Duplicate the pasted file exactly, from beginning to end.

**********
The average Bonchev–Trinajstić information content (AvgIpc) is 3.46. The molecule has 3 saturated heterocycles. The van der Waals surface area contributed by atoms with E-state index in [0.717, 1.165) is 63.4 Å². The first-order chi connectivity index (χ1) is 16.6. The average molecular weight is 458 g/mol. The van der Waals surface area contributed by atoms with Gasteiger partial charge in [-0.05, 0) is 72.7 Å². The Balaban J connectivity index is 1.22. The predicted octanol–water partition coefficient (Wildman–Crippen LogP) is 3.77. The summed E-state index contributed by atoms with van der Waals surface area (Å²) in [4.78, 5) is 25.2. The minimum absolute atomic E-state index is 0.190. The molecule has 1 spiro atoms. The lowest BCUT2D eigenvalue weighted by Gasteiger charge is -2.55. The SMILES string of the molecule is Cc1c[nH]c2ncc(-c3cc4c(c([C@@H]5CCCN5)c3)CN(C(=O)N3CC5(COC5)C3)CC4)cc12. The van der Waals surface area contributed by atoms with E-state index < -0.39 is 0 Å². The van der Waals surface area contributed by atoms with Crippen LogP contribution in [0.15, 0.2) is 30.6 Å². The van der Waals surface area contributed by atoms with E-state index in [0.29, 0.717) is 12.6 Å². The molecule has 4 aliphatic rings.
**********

The average Bonchev–Trinajstić information content (AvgIpc) is 3.46. The molecule has 3 saturated heterocycles. The van der Waals surface area contributed by atoms with E-state index in [0.717, 1.165) is 63.4 Å². The first-order chi connectivity index (χ1) is 16.6. The average molecular weight is 458 g/mol. The van der Waals surface area contributed by atoms with Gasteiger partial charge in [-0.05, 0) is 72.7 Å². The Balaban J connectivity index is 1.22. The predicted octanol–water partition coefficient (Wildman–Crippen LogP) is 3.77. The summed E-state index contributed by atoms with van der Waals surface area (Å²) in [4.78, 5) is 25.2. The minimum absolute atomic E-state index is 0.190. The molecule has 1 spiro atoms. The lowest BCUT2D eigenvalue weighted by Gasteiger charge is -2.55. The SMILES string of the molecule is Cc1c[nH]c2ncc(-c3cc4c(c([C@@H]5CCCN5)c3)CN(C(=O)N3CC5(COC5)C3)CC4)cc12. The van der Waals surface area contributed by atoms with E-state index < -0.39 is 0 Å². The van der Waals surface area contributed by atoms with Crippen LogP contribution in [0.15, 0.2) is 30.6 Å². The van der Waals surface area contributed by atoms with E-state index in [0.29, 0.717) is 12.6 Å². The molecule has 4 aliphatic rings.